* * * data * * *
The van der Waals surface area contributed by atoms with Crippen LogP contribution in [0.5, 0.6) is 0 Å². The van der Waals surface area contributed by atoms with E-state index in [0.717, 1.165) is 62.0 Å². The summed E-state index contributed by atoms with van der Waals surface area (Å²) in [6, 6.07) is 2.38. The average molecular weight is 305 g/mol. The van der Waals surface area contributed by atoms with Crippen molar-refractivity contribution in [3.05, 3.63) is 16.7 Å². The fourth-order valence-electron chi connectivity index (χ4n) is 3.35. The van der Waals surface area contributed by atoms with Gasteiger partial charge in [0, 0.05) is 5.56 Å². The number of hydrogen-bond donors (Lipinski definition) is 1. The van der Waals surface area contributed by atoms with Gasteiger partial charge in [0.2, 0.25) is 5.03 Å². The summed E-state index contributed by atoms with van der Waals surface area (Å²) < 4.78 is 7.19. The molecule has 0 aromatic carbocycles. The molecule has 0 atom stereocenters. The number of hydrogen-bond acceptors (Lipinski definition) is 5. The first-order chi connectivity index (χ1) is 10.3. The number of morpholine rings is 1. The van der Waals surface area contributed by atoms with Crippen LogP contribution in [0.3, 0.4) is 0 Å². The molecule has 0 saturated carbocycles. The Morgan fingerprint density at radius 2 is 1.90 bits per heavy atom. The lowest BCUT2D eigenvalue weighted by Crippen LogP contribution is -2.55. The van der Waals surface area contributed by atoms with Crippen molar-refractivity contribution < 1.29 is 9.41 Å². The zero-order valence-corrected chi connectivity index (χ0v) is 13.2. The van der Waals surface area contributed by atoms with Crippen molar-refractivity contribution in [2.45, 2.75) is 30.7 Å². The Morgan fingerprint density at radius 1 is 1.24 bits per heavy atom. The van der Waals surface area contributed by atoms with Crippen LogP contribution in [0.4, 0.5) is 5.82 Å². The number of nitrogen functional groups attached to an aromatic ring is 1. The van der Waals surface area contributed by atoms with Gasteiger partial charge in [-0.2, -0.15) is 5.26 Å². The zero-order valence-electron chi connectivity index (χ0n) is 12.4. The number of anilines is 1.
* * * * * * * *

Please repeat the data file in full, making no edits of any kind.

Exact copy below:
The van der Waals surface area contributed by atoms with Crippen LogP contribution in [0.5, 0.6) is 0 Å². The van der Waals surface area contributed by atoms with E-state index in [0.717, 1.165) is 62.0 Å². The summed E-state index contributed by atoms with van der Waals surface area (Å²) in [6, 6.07) is 2.38. The average molecular weight is 305 g/mol. The van der Waals surface area contributed by atoms with Crippen molar-refractivity contribution in [3.05, 3.63) is 16.7 Å². The fourth-order valence-electron chi connectivity index (χ4n) is 3.35. The van der Waals surface area contributed by atoms with Gasteiger partial charge in [0, 0.05) is 5.56 Å². The number of hydrogen-bond donors (Lipinski definition) is 1. The van der Waals surface area contributed by atoms with Gasteiger partial charge in [0.2, 0.25) is 5.03 Å². The summed E-state index contributed by atoms with van der Waals surface area (Å²) < 4.78 is 7.19. The molecule has 0 aromatic carbocycles. The molecule has 0 atom stereocenters. The number of hydrogen-bond acceptors (Lipinski definition) is 5. The first-order chi connectivity index (χ1) is 10.3. The number of morpholine rings is 1. The van der Waals surface area contributed by atoms with Crippen LogP contribution in [0.3, 0.4) is 0 Å². The molecule has 0 saturated carbocycles. The Morgan fingerprint density at radius 2 is 1.90 bits per heavy atom. The lowest BCUT2D eigenvalue weighted by Crippen LogP contribution is -2.55. The van der Waals surface area contributed by atoms with Crippen molar-refractivity contribution < 1.29 is 9.41 Å². The zero-order valence-corrected chi connectivity index (χ0v) is 13.2. The van der Waals surface area contributed by atoms with Crippen molar-refractivity contribution in [2.45, 2.75) is 30.7 Å². The Morgan fingerprint density at radius 1 is 1.24 bits per heavy atom. The van der Waals surface area contributed by atoms with Crippen LogP contribution in [0.4, 0.5) is 5.82 Å². The number of nitrogen functional groups attached to an aromatic ring is 1. The van der Waals surface area contributed by atoms with Gasteiger partial charge in [-0.2, -0.15) is 5.26 Å². The zero-order valence-electron chi connectivity index (χ0n) is 12.4. The number of anilines is 1.